I am fearful of many things–bedbugs, snakes, (9.3 on the Richter scale) earthquakes, offending someone, even of the dark sometimes! I just know God is there and so push myself through those fears. It is a matter of giving them to Him, “putting them on the altar,” so to say. It would be impossible for me to make it through a day without exercising faith. So many of those things could and have and do happen! How do I know that the occasional hitchhiker I’ve picked up is a person of good will? I don’t. I come from a family of sometimes violent people who have had problems with post-traumatic stress and alcoholism. The unthinkable does indeed happen. Still, we want to do the needful thing, show hospitality.
On the other hand, reason sometimes cautions that it is time to give certain things up. I think of driving in busy, urban traffic, for example. It is a time of life for me to let someone else sit behind the wheel there, and one day I will probably not drive any longer, period. I just don’t respond as quickly as I once did, and I would not want to endanger others.
One of C.S. Lewis’ books mentioned that life is more meaningful because death always lurks beside us (I think he actually said “in the water” because he was talking about being beside a pool of some sort). The gist of it was that there is no life without risk of dying or without confronting our fears. This tells us that things matter. Sally Eckert
Related to our “particular historical situation” is the matter of our culture struggling with the matter of having lost its faith (God is dead, etc.) Whether any particular person is devoted or not, we are no longer surrounded by any on-going assumptions and reminders of faith, that we journey on earth for a time before going on to another reality and that what we do here and now is of great significance, etc. Cosmically, therefore, we don’t know where we are.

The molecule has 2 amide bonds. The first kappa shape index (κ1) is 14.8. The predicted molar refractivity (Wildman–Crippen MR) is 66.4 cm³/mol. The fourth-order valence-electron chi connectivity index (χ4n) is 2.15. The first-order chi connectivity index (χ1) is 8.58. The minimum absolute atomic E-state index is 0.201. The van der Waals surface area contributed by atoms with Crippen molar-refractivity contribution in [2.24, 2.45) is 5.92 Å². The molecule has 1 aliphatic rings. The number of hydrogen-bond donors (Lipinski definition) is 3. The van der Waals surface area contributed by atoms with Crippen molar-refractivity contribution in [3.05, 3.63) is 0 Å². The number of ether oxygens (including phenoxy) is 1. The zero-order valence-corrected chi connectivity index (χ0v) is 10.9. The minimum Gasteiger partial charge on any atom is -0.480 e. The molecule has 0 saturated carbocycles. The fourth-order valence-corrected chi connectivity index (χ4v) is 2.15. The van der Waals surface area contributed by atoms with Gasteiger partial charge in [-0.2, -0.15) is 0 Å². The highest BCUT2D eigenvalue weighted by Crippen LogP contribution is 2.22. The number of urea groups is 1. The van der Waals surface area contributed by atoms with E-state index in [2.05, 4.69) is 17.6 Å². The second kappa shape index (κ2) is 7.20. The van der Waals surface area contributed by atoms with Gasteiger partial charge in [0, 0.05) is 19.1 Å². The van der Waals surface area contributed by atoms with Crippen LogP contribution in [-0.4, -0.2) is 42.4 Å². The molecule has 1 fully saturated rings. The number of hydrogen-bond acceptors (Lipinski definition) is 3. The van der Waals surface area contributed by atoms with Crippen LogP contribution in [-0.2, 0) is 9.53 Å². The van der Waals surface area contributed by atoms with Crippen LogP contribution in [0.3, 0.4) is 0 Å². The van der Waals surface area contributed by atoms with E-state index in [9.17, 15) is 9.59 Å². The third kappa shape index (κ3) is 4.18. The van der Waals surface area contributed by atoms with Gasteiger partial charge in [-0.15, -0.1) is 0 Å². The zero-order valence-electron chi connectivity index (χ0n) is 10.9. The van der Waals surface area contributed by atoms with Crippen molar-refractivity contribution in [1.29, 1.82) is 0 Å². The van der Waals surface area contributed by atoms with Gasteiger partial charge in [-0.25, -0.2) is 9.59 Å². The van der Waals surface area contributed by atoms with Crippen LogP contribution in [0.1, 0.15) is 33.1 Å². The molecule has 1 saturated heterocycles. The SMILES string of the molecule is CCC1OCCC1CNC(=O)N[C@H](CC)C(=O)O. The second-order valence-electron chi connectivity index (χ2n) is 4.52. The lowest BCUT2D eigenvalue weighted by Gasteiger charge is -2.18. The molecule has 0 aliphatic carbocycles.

Being lost is scary. This touches the second matter, not limited to this particular time, but–the fear of being alone, truly alone in the universe, as above, but alienated from our selves and therefore alone within ourselves, strangers from ourselves. “They cannot scare me with their empty spacesBetween stars–on stars where no human race is. I have it in me so much nearer home To scare myself with my own desert places.”–from Robert Frost’s “Desert Places”
Add to that the lack of community, that we live in such an individualistic society that refuses community. Con-sumer approaches to religious practice indicates this. We don’t want to “fit in” to a community at all, with all its implications that fly in the face of me, myself, and I. Our young people have huge trouble with commitment to a partner, leaving marriage till later and later.“Kathy, I’m lost,” I said, though I knew she was sleeping.”I’m empty and aching and I don’t know why.”–from Simon and Garfunkle’s “America”
Why would someone pour out one’s heart to someone when he knows she is sleeping? Clearly because he is des-perately afraid, both of being alone and of being known at the same time.Thomas Snowdon I don’t have time to do the research but in recent years have several times seen statistics about the number of people in the US using various kinds of stress medication. The number, high already, shot up significantly after 9-11.